TOKYO -- The International Monetary Fund revised up its economic forecast for developing Asia to 6.6% for 2019 from 6.5% previously, largely due to expected strength in India.
In its World Economic Outlook released Monday, the IMF maintained its growth forecast for the emerging and developing economies of Asia at 6.5% for 2018, on par with 2017's rate of expansion. It said that a strong Indian economy would offset decelerating growth in China.
It sees the Indian economy expanding by 7.4% in 2018 and by 7.8% in 2019, much faster than 2017's 6.7%. It attributed the accelerating growth to "Modinomics," or economic reforms implemented by Prime Minister Narendra Modi.
By contrast, expansion in Chinese gross domestic product is seen slowing to 6.4% in 2019, from 6.6% in 2018 and 6.8% in 2017. But the fact that forecast for China's 2018 and 2019 had been revised upward by 0.1 percentage point each from its earlier prediction did contribute to Asia's growth compared to previous estimates.
"China will both cut back the fiscal stimulus of the last couple of years and, in line with the stated intentions of its authorities, rein in credit growth to strengthen its overextended financial system," said IMF Economic Counselor and Research Department Director Maurice Obstfeld.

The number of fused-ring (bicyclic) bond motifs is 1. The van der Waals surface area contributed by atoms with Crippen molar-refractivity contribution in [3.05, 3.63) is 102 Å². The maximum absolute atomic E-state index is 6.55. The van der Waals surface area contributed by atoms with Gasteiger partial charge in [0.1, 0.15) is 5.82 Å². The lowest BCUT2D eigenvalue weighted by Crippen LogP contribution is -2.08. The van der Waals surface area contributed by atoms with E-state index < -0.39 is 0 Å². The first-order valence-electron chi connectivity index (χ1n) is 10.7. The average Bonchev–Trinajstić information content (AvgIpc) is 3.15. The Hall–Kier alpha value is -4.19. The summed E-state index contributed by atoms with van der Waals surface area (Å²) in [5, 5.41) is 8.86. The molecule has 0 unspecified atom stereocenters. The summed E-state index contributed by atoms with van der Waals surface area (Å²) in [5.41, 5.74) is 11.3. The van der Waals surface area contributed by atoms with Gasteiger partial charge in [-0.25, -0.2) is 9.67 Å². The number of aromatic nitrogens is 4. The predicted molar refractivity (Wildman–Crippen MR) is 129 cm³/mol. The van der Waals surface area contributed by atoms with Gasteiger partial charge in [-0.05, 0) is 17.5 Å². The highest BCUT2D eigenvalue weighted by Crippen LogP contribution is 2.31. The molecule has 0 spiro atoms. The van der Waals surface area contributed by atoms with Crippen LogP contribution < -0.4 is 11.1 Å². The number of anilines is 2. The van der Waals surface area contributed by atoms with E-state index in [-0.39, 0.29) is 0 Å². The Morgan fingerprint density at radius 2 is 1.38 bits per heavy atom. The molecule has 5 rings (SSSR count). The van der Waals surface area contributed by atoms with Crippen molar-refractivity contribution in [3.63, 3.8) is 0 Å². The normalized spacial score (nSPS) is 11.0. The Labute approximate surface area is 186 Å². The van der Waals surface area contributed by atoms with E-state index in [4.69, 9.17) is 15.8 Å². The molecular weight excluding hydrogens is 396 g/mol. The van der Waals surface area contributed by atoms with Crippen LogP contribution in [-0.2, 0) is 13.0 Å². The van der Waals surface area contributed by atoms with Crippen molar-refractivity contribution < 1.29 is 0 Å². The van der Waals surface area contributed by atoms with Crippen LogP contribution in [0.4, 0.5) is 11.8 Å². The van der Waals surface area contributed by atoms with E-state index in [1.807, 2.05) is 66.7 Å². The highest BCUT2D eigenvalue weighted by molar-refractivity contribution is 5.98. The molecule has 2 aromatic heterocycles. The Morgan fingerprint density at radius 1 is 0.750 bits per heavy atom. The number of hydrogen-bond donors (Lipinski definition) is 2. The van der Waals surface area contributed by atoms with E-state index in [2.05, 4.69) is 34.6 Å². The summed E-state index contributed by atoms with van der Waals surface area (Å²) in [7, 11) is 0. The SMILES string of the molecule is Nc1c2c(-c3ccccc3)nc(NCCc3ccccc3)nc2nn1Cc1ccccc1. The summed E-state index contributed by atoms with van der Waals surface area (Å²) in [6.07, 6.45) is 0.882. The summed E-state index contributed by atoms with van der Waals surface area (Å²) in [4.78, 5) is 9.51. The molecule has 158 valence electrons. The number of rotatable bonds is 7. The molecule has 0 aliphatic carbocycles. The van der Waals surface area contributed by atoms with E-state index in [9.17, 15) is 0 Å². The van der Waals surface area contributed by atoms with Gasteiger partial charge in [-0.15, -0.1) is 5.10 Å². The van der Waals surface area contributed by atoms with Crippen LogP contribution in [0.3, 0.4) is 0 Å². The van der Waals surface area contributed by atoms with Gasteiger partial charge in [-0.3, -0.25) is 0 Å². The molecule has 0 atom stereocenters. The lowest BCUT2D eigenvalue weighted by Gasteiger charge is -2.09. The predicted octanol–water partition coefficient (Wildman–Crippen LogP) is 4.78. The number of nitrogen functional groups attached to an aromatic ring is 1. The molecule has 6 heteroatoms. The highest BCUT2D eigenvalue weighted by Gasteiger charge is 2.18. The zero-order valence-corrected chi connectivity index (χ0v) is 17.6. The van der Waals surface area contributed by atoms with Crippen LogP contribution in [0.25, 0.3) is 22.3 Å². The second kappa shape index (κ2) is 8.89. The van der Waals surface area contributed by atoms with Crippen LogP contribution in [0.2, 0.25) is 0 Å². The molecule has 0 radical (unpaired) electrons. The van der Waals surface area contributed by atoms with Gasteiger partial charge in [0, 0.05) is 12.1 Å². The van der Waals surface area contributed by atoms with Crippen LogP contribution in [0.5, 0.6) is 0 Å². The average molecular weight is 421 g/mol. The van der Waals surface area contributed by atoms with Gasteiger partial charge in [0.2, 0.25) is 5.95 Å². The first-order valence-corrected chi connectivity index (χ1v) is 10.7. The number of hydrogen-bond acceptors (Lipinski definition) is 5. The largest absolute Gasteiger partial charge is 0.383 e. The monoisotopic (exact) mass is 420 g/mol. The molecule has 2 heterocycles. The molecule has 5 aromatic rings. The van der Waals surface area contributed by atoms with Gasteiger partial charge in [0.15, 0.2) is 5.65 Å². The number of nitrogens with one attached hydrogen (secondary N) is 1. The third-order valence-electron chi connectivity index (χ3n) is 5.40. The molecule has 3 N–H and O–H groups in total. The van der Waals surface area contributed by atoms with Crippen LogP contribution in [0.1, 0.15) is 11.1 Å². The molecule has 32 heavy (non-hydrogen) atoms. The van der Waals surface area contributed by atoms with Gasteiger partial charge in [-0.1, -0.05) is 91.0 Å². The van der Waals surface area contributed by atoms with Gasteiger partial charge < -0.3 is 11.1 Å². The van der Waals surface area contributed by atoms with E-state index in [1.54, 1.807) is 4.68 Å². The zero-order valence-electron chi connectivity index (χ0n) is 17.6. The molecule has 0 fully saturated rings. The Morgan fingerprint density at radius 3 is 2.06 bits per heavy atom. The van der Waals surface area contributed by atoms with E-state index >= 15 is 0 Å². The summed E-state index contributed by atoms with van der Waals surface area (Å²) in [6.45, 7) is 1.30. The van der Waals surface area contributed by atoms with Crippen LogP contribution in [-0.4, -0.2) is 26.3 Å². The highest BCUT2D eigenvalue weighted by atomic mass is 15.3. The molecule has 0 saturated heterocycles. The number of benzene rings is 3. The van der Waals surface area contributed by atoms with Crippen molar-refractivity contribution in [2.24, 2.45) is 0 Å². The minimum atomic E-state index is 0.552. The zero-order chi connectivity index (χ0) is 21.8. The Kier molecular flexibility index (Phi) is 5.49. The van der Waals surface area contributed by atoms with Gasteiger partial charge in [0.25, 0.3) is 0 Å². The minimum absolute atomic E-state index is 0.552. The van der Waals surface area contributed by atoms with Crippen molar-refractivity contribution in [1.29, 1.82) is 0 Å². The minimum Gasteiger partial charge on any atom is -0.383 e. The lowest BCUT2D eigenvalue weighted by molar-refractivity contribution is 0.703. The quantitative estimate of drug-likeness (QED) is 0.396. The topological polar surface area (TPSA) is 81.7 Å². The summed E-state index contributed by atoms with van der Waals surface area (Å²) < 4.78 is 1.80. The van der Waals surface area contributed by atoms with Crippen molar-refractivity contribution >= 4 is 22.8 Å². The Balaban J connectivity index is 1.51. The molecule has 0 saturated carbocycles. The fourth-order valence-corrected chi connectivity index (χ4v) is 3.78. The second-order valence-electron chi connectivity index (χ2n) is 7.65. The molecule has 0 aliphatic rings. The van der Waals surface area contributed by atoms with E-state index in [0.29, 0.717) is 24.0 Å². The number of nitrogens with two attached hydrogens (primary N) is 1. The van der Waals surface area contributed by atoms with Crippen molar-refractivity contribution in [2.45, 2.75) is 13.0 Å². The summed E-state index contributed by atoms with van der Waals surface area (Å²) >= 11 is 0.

The IMF also upgraded its Japanese GDP forecast by half a percentage point to 1.2% for 2018, largely due to strong U.S. demand. But it saw Japanese GDP growth slowing to 0.9% in 2019.
With Asia and Europe the primary sources of expansion, the IMF expects the world economy to grow annually by 3.9% in 2018 and 2019, 0.2 percentage point higher than its previous forecast. The revision is in line with the World Bank's forecast released earlier this month. According to the bank's Global Economic Prospects, the world economy is seen growing by 3.1% in 2018, also 0.2 percentage point higher than it had earlier indicated.
But the IMF warned that structural reforms were needed to maintain growth beyond these few years. "Political leaders and policymakers must stay mindful that the present economic momentum reflects a confluence of factors that is unlikely to last long," Obstfeld said. "Without prompt action to address structural growth impediments, enhance the inclusiveness of growth, and build policy buffers and resilience, the next downturn will come sooner and be harder to fight."
The IMF named rich asset valuations and compressed term premiums as one of the risks to the global economy, and said that a financial market correction would dampen growth and confidence. It also named inward-looking government policies, geopolitical tensions and political uncertainty as downside risks.